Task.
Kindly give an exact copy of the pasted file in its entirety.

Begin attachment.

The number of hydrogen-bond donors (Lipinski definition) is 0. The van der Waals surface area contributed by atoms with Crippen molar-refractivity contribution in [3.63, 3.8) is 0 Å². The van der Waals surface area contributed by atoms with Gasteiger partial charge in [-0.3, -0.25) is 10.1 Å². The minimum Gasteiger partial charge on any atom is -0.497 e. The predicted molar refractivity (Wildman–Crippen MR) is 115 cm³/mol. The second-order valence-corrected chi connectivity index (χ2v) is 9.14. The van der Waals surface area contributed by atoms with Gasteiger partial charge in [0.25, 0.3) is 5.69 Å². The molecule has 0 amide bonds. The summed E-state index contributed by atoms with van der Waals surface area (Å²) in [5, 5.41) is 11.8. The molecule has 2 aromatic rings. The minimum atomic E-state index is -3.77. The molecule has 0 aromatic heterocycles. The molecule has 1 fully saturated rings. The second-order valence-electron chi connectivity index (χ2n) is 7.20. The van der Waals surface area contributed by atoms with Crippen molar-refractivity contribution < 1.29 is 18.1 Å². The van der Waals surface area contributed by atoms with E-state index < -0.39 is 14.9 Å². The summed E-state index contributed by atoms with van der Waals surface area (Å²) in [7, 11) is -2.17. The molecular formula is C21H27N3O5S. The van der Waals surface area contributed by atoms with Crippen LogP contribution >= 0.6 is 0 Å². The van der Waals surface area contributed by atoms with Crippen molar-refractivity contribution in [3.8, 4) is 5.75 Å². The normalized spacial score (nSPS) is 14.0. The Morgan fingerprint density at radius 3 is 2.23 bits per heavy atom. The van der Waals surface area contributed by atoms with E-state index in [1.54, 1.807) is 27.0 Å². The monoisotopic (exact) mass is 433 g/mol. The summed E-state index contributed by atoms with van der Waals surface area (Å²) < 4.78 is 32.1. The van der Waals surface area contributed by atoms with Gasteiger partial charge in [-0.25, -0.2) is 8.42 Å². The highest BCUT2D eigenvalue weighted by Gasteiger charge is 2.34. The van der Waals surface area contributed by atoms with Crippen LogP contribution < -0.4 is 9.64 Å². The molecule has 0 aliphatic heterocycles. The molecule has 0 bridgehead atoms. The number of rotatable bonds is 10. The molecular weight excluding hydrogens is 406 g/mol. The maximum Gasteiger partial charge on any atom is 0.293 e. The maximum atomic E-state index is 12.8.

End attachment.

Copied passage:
The number of hydrogen-bond donors (Lipinski definition) is 0. The van der Waals surface area contributed by atoms with Crippen molar-refractivity contribution in [3.63, 3.8) is 0 Å². The van der Waals surface area contributed by atoms with Gasteiger partial charge in [-0.3, -0.25) is 10.1 Å². The minimum Gasteiger partial charge on any atom is -0.497 e. The predicted molar refractivity (Wildman–Crippen MR) is 115 cm³/mol. The second-order valence-corrected chi connectivity index (χ2v) is 9.14. The van der Waals surface area contributed by atoms with Gasteiger partial charge in [0.25, 0.3) is 5.69 Å². The molecule has 0 amide bonds. The summed E-state index contributed by atoms with van der Waals surface area (Å²) in [5, 5.41) is 11.8. The molecule has 2 aromatic rings. The minimum atomic E-state index is -3.77. The molecule has 0 aromatic heterocycles. The molecule has 1 fully saturated rings. The second-order valence-electron chi connectivity index (χ2n) is 7.20. The van der Waals surface area contributed by atoms with Crippen molar-refractivity contribution < 1.29 is 18.1 Å². The van der Waals surface area contributed by atoms with E-state index < -0.39 is 14.9 Å². The summed E-state index contributed by atoms with van der Waals surface area (Å²) in [7, 11) is -2.17. The molecular formula is C21H27N3O5S. The van der Waals surface area contributed by atoms with Crippen LogP contribution >= 0.6 is 0 Å². The van der Waals surface area contributed by atoms with Crippen molar-refractivity contribution in [3.8, 4) is 5.75 Å². The normalized spacial score (nSPS) is 14.0. The Morgan fingerprint density at radius 3 is 2.23 bits per heavy atom. The van der Waals surface area contributed by atoms with E-state index in [1.54, 1.807) is 27.0 Å². The monoisotopic (exact) mass is 433 g/mol. The summed E-state index contributed by atoms with van der Waals surface area (Å²) < 4.78 is 32.1. The van der Waals surface area contributed by atoms with Gasteiger partial charge in [-0.25, -0.2) is 8.42 Å². The highest BCUT2D eigenvalue weighted by Gasteiger charge is 2.34. The van der Waals surface area contributed by atoms with Crippen LogP contribution < -0.4 is 9.64 Å². The molecule has 0 aliphatic heterocycles. The molecule has 0 bridgehead atoms. The number of rotatable bonds is 10. The molecular weight excluding hydrogens is 406 g/mol. The maximum Gasteiger partial charge on any atom is 0.293 e. The maximum atomic E-state index is 12.8.